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7 Surprising Signs of Dyslexia in Kids

Posted by on Dec. 20, 2014 at 9:17 AM
  • 15 Replies

7 Surprising Signs of Dyslexia in Kids

child reading

Many moms have experienced that moment where their heart stops ... all because their kid has written a "b" like a "d," which leads them to wonder, OMG, is my child dyslexic? To be sure, this learning disability is surprisingly common: an estimated 10-15 percent of Americans have dyslexia. Yet only 5 percent of dyslexics are ever diagnosed, and without treatment, school can become a never-ending struggle.

In other words, it's understandable that moms are extra vigilant about signs of dyslexia ... only the red flags may not be exactly what you think.

Signs of dyslexia

Case in point: writing letters or numbers in reverse is very common in kids, and not symptom of dyslexia. So what is? Keep an eye out for the following tip-offs -- many of which go unrecognized: 

1. Your child is late in learning how to tie his shoes. "This is called dyspraxia, and it's often found in kids with dyslexia," says dyslexia and education expert Varda Epstein. That's because shoe-tying, like reading, requires a certain level of spatial awareness that dyslexics often lack. And since kids generally master shoe-tying around 5 or 6 -- right around the time they're learning to read -- if you child is struggling with both tasks, that's a red flag. 

2. Your child is late to develop handedness -- whether he's a righty or a lefty -- which typically happens around age 3.

3. Math is difficult for your child. This is called dyscalculia, and it's often related to dyslexia. The problem may be even more pronounced when the number-crunching is language-based word problems such as, "If Stacey has 10 apples and gives 4 to Ben, how many does she have left?"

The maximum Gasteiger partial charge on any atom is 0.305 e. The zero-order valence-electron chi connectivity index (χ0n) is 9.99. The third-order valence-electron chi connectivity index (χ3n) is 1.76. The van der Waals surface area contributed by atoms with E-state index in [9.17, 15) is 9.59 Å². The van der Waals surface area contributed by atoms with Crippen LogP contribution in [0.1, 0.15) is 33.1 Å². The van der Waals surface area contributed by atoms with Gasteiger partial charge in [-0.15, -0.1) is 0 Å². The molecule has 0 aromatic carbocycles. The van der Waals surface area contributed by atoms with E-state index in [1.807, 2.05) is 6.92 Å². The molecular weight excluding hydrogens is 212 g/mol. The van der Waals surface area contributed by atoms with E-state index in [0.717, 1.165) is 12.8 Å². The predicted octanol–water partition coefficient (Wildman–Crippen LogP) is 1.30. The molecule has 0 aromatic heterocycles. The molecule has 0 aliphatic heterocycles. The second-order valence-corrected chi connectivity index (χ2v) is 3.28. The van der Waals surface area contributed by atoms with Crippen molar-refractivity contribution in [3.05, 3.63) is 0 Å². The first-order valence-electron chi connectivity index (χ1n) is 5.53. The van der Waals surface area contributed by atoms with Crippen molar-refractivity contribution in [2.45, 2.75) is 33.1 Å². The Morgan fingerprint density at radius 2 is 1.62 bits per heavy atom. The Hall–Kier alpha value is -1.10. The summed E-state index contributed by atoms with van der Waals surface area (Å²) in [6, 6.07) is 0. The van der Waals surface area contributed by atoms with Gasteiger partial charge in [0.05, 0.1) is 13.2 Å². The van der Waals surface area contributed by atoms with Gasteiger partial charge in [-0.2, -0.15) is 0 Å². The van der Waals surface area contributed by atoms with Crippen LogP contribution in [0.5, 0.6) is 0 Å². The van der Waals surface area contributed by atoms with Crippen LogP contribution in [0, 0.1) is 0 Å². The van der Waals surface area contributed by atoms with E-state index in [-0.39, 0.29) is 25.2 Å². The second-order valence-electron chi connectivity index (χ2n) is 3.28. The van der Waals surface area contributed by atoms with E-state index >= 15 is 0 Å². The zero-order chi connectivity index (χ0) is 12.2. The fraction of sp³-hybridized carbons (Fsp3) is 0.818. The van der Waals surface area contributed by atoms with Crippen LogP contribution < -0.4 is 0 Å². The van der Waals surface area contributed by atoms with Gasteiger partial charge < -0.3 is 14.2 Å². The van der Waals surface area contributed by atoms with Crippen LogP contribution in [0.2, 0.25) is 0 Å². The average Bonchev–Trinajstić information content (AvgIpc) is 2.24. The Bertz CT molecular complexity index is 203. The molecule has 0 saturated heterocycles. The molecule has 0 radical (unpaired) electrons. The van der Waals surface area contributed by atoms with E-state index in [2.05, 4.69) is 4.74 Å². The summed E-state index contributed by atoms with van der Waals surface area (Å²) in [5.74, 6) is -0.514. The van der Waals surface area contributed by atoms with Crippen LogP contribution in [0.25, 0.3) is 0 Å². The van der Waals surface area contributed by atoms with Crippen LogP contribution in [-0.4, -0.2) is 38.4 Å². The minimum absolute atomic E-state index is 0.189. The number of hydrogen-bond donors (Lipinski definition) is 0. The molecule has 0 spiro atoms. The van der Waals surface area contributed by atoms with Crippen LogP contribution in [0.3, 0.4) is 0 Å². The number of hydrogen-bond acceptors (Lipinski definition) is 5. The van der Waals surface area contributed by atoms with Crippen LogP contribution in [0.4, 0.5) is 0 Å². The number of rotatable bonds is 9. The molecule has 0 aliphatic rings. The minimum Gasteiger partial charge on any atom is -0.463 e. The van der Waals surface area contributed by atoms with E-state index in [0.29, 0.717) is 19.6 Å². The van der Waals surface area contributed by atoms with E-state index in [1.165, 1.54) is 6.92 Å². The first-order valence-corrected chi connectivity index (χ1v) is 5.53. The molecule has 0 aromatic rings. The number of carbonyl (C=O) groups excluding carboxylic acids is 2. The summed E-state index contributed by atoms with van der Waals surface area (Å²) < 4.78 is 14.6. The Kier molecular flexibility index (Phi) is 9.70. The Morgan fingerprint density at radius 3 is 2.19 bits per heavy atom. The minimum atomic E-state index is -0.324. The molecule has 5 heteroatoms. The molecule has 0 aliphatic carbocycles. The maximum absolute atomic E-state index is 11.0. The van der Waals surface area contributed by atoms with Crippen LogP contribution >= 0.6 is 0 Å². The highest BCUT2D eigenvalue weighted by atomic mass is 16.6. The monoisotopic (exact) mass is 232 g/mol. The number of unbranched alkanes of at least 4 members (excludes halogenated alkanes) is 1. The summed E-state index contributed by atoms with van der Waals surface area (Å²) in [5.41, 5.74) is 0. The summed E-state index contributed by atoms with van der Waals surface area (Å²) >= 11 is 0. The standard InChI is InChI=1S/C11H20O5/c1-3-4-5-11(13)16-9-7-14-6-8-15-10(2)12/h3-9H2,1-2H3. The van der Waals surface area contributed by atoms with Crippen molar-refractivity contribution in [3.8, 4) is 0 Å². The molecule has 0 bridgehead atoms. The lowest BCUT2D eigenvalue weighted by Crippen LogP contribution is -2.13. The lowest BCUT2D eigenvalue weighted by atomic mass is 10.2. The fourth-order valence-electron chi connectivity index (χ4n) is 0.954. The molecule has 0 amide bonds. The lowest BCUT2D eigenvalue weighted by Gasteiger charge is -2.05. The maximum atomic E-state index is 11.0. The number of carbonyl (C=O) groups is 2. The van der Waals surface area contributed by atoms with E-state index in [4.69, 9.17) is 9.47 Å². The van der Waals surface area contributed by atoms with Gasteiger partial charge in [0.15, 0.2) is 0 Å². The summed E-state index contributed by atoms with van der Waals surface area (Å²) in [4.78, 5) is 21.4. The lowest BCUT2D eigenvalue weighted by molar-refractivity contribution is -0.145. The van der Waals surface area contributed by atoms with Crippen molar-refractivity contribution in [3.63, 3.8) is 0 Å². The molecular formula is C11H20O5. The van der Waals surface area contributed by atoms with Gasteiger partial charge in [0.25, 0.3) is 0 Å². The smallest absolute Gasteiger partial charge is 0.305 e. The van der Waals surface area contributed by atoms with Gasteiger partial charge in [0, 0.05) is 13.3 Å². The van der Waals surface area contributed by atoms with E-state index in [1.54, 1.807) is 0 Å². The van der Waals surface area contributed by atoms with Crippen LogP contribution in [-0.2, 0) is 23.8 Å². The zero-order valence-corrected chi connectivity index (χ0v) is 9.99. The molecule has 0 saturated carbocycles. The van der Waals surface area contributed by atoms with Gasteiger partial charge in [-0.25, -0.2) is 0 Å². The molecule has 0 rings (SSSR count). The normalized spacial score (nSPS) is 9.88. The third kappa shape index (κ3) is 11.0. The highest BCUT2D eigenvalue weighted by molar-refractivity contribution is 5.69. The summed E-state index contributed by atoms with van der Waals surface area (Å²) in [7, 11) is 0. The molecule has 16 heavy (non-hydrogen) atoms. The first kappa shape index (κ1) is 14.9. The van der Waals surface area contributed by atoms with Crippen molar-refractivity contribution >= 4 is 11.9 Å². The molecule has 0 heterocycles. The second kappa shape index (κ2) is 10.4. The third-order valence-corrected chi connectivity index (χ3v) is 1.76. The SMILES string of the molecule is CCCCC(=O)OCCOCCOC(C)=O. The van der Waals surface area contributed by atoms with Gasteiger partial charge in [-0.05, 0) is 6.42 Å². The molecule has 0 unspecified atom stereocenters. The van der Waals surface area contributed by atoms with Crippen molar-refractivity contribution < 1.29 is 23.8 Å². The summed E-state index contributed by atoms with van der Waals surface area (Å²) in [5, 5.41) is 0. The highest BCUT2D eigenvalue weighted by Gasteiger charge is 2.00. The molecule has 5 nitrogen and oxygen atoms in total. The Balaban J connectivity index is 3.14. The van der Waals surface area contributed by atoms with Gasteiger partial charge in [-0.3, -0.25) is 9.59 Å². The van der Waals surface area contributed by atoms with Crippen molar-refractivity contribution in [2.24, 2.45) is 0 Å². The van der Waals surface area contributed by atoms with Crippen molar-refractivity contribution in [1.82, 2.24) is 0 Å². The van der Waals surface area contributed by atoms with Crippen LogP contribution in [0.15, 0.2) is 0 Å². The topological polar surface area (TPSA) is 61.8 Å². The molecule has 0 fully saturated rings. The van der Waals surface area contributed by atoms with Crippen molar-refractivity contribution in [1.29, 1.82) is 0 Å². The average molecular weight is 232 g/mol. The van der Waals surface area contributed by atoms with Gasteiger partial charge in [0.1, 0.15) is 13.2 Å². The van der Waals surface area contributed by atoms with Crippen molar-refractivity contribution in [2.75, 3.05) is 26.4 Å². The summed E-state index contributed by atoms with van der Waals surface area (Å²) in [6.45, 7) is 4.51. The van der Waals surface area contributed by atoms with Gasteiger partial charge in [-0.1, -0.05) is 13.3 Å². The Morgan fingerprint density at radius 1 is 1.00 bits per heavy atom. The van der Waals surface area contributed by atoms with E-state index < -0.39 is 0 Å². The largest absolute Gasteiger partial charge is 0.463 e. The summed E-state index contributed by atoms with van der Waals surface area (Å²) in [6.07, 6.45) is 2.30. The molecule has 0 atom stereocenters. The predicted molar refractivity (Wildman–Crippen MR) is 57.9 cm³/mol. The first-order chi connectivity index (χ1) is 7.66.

4. Your child struggles to list words that rhyme, like dog, frog, log, etc. Another common problem: he can't accurately complete "phonemic awareness tasks" (What is the last sound in the word "dog?"). The reason: dyslexia isn't just a visual problem, but an auditory one as well.

5. Your child has difficulty tracking sentences or lines during reading -- left to right, top to bottom.

6. Teachers say your child isn't "focusing" or "paying attention" in class; they may even say he has ADHD. It may be so, or it may be that dyslexia has him confused and lost, says Susan Bartell, who helps to diagnose dyslexia regularly and works with kids and parents. People may also mistakenly assume your child is "lazy" or "bored" because of his avoidance of school work.

7. Your child resists going to school, saying things like "school is hard," or just flat-out says he hates it. The reality may be something other than a bad attitude, so don't believe it without exhausting every other possible explanation first.

Have you ever worried your child is dyslexic?

What signs have you noticed?

by on Dec. 20, 2014 at 9:17 AM
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Replies (1-10):
diaperstodating
by Queen25Princes on Dec. 20, 2014 at 9:35 AM
Thanks for sharing.
lizzig
by Silver Member on Dec. 20, 2014 at 1:57 PM

 my son is 7 & his reading teacher (who has a son with dyslexia) & i both think he is dyslexic.  he has difficulty with tracking, he's very restless in class when it comes to anything regarding reading (hands on activities & math-except word problems, he has no trouble focusing on) he loves doing his math homework (minus the story problems) but fights me with his reading/la homework.  he still confuses letters & numbers (3 & E, d & b, P & 9, etc), he'll write letters & numbers backwards & swap around letters in words, cash will be cahs.